1. Body mass index (BMI) percentile in tall children is sometimes overestimated. That is, a child who is aged 12 years with a BMI of 19.7 is at the 75th percentile, but a 10-year-old the same height and weight will be above the 85th percentile. Similarly, BMI percentile in short people is sometimes underestimated.
2. Glycerin, baking soda, and hydrogen peroxide have all been reported to be effective at treating cerumen buildup,1 but I have not been that impressed by the results in my patients.
3. I like doing warm compresses for the eye by making a cup of hot water, dipping the washcloth tip in, and then, when the washcloth cools, redipping a different corner. This provides ongoing heat and a sufficient length of time.
4. Stroking down firmly along the spine can induce voiding in infants, if you are waiting around for a bagged specimen. Tapping rapidly for 30 seconds over the bladder has also been reported to help.
5. Phenazopyridine (Azo Standard), now available over the counter, can be used for dysuria in bladder infections in children until the antibiotic kicks in. For children in obvious pain, I usually suggest half a pill, crushed, every 8 hours as needed. Remind parents that it turns urine and tears orange.
6. For girls with urethritis, in addition to having them stop bubble baths, remind the parents to shampoo the child as the last thing before getting out of the tub, so she is not sitting in soapy material throughout the bath.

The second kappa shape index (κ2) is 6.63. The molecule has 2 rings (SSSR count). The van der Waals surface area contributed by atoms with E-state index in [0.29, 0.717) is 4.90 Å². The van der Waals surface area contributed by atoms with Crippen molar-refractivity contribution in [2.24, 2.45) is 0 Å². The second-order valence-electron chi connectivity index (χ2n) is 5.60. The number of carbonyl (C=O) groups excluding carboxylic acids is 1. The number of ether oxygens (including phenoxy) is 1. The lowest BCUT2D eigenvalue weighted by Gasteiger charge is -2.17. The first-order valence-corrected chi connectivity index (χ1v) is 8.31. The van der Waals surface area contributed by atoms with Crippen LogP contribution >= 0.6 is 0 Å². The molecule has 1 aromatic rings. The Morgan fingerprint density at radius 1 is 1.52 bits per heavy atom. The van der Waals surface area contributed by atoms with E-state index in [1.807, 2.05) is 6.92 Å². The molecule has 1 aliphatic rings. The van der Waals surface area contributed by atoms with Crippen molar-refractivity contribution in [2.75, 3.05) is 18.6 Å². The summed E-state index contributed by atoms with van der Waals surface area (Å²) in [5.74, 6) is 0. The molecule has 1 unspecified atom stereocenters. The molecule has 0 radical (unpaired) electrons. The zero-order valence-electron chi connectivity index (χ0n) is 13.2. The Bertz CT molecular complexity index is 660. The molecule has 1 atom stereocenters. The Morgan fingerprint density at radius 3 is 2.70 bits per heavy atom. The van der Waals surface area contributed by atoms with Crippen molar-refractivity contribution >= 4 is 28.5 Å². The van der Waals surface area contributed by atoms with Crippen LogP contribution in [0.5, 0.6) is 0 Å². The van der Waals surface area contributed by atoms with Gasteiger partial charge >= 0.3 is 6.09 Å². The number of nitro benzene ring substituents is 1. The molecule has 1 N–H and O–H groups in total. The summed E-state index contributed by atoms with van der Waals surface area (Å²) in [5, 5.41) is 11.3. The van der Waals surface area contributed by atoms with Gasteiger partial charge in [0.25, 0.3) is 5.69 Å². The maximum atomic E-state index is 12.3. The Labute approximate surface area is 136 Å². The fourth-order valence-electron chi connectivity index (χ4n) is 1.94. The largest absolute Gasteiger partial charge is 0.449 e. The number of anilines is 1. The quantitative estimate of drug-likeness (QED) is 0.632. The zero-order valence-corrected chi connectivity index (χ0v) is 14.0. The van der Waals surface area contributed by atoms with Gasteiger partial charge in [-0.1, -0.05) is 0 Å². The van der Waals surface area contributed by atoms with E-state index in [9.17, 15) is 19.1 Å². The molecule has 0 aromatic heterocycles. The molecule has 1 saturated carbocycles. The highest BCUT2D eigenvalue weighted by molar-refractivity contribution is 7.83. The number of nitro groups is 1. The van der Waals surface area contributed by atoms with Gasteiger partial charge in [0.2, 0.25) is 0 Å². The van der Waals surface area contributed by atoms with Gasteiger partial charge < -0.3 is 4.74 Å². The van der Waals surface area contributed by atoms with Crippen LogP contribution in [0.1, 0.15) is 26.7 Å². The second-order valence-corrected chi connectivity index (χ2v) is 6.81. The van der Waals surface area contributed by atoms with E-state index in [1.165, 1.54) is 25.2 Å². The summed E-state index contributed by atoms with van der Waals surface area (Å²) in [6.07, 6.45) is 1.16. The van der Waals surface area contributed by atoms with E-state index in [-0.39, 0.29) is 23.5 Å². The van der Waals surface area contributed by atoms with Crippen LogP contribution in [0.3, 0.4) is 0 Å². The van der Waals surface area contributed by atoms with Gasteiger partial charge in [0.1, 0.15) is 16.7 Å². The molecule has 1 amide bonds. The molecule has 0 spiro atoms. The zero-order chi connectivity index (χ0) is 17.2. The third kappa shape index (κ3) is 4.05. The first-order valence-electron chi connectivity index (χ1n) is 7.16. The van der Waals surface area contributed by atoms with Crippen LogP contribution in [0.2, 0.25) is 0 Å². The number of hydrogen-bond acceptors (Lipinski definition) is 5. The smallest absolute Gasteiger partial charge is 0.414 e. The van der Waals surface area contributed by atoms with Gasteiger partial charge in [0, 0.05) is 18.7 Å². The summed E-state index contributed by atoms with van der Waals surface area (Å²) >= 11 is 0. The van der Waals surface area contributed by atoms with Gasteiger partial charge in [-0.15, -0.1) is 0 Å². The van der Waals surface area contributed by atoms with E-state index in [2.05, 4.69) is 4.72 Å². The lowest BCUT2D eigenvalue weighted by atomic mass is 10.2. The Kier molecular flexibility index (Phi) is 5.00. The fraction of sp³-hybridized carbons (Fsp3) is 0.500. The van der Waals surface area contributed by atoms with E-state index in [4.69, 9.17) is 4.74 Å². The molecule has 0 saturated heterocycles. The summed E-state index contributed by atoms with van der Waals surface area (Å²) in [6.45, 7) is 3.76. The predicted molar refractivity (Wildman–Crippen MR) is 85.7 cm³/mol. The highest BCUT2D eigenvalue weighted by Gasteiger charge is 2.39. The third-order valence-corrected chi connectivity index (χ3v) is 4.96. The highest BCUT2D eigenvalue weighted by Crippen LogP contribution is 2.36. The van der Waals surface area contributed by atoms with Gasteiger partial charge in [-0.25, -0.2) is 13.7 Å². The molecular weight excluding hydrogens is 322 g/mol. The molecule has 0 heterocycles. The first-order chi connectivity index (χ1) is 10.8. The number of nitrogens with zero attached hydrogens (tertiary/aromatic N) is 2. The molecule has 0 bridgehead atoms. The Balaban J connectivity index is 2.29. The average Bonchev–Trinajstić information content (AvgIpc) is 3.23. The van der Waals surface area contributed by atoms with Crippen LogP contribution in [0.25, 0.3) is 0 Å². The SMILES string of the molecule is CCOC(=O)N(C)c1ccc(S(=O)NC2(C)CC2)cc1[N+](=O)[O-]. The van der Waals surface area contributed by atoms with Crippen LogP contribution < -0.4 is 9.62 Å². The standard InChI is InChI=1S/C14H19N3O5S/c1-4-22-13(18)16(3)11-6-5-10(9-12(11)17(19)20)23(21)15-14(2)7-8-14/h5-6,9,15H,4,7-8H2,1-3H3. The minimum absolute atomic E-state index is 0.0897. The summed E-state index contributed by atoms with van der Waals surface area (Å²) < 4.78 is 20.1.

7. Some girls with dampness in their underwear are not incontinent, but leaking urine that has pooled in the vagina. Voiding while facing backwards on the toilet, forcing the legs apart, can help.
8. I have been staying away from rice cereal for infants because of reports of arsenic contamination. That having been said, I am not aware of any studies showing rice cereal causes harm, so parents need not feel guilty if they have been serving it.
9. Growing pains are almost certainly muscular. Stretching exercises may be helpful.2
10. Nine-month-olds have trouble letting go of objects. Giving a child this age 2 blocks to hold will usually allow you to use your stethoscope/otoscope without the infant grabbing it.
11. Buying time is very helpful. For example, a patient with a mild cough for 2 weeks may come in with the parents wanting an antibiotic. The books do say one can start an antibiotic now for a possible sinus infection, but I am not convinced and I usually prefer to wait. If you tell parents you want to give it another week to see if the cough resolves on its own, and that you will phone in an antibiotic if the child is not better - without having to see him or her again- they will usually be satisfied with that.
12. In the above scenario, when I do start with the antiobiotic, I tell parents it often does not work, and to stop it if the child is not better after 3 to 4 days. There is no point in a full 10-day course in this setting.
13. I had a parent who, when she wanted her child to give up pacifiers, had the child bring them in so I could donate them to other children. This solved the pacifier problem while also encouraging altruism, and I was happy to go along with mild deception.
1. Soy FK, Ozbay C, Kulduk E, Dundar R, YazÄ±cÄ± H, Sakarya EU. A new approach for cerumenolytic treatment in children: in vivo and in vitro study. Int J Pediatr Otorhinolaryngol. 2015;79(7):1096-1100.
2. Baxter MP, Dulberg C. "Growing pains" in childhood--a proposal for treatment. J Pediatr Orthop. 1988;8(4):402-4066.